Ukrainian interest. Steinmeier test, Lavrov’s revelations, and upcoming Summit
Pavlo Klimkin’s talks with Frank-Walter Steinmeier in Berlin in early June were fundamental in their nature. Russian Foreign Minister opened up his cards a bit in respect of Donbas. The NATO Summit in Warsaw could become a turning point not only for the Alliance in general, but also in its relations with its neighbors.
Germany which currently chairs the OSCE tries to play the first fiddle in the process of Donbas settlement. But besides the foreign policy interests, Europe’s most powerful nation has also some internal ones. At the next parliamentary elections in 2017, Chancellor Angela Merkel and Foreign Minister Frank-Walter Steinmeier will directly compete, and this fact affects today’s public statements of German leaders. For example, during the traditional "Potsdam Dialog" this week, Steinmeier said Europe should be “smart when it comes to dealing with these sanctions” against Russia, stressing that the West does not seek to put its Russian partners on its knees.
Therefore, Pavel Klimkin at his meeting with Frank-Walter Steinmeier had to draw his attention to the obvious things. It was not only about the status of the visa-free regime for Ukraine, Georgia and Kosovo being stalled because of the European institutions seeking to first develop a mechanism to suspend visa waivers. Ukrainian minister called "counter-productive" the signals of the European officials toward Russia (Steinmeier is not alone in this regard, in fact) about a possible weakening of sanctions against Moscow. It is important though that Angela Merkel publicly said she saw no grounds for the easing of sanctions against Russia.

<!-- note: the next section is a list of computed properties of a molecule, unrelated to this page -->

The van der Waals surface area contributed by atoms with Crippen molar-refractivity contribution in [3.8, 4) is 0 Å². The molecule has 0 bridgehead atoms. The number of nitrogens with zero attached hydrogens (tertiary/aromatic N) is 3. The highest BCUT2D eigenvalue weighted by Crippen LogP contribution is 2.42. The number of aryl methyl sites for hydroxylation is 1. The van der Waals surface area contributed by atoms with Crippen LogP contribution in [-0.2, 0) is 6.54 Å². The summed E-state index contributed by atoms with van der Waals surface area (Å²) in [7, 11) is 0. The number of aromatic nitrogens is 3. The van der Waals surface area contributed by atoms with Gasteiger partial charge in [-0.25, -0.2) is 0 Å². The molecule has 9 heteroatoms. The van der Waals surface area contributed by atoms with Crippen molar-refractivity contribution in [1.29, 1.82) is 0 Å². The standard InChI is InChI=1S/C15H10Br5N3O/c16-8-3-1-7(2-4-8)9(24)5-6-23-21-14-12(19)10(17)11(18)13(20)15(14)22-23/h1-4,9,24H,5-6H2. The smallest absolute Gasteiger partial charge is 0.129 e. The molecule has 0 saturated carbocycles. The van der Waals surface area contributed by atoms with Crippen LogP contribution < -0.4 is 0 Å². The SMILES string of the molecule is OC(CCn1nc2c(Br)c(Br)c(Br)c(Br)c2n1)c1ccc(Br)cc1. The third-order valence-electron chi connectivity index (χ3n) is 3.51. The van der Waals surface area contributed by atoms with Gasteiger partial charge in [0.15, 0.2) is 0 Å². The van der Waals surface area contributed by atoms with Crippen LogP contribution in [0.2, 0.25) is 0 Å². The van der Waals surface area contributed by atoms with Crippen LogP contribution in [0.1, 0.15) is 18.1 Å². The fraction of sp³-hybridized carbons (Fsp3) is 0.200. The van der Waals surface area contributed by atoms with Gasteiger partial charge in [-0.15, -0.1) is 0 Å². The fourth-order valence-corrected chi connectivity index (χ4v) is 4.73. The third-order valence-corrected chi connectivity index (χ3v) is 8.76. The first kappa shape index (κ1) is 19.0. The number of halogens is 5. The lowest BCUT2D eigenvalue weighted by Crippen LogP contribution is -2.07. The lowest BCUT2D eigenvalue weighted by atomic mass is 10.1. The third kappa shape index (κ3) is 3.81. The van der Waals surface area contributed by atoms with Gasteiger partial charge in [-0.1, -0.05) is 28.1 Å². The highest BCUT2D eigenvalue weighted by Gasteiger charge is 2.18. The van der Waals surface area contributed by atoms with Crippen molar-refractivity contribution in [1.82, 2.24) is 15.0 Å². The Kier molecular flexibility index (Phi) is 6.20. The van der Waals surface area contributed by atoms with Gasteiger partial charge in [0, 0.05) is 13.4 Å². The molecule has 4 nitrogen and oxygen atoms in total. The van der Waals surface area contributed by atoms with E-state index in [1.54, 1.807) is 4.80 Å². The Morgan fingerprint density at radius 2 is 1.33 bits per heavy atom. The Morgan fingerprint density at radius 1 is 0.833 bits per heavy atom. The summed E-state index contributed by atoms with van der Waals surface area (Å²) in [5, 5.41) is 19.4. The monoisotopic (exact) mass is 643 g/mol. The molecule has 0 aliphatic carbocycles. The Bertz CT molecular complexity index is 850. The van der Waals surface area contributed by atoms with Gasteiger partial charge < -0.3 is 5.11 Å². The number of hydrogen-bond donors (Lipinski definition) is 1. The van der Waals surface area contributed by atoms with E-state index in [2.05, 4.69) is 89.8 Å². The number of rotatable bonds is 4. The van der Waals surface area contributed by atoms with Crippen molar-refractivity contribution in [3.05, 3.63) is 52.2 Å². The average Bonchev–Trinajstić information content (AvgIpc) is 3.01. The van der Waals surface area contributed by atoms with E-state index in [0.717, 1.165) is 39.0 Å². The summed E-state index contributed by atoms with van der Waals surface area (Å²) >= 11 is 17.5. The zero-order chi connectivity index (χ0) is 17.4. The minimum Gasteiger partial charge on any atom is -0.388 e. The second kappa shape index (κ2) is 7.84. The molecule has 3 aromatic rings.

It should be noted that the word "counter-productive" was also voiced in another capital – Moscow. This term was used by Russian Foreign Minister Sergey Lavrov when describing the prospects of recognizing the self-proclaimed “DPR” and “LPR.” At the same time, he stressed that Russia "is not giving up on the south-east of Ukraine," saying on the part of the separatists that "Donbas will never accept the presence of peacekeepers." After such statements, there is no reason to rely on any serious success in the discussion of proposals for the deployment of the armed OSCE police mission in the east of Ukraine. Actually, just as there is no reason to believe Russia's policy toward Ukraine will change, because Lavrov and his boss Vladimir Putin still say Russians and Ukrainians are one nation.
The escalation of the Donbas conflict, which NSDC Secretary Oleksandr Turchynov rightly called "Black May" unpleasantly surprised the U.S. Ambassador to Ukraine Geoffrey Pyatt, who just a couple of months ago expressed confidence that the most dramatic moments in the confrontation in the east of Ukraine are already behind us. It is interesting that on the eve of a meeting of the Tripartite Contact Group in Minsk, which has long become an imitation of vigorous activity, Leonid Kuchma acknowledged that the United States are unlikely to initiate the change of a format of discussion on Donbas future, although it does affect the negotiations process in the Belarus capital.
The feelings of Mr.Pyatt, whose stay in Kyiv is coming to an end, may have an impact on the decisions that will be taken at a NATO Summit in Warsaw July 8-9. NATO Secretary General Jens Stoltenberg stressed two important points: the North Atlantic Treaty Alliance is not interested in confrontation with Russia and intends to show its intentions to support its southern and eastern neighbors, among whom there is also Ukraine.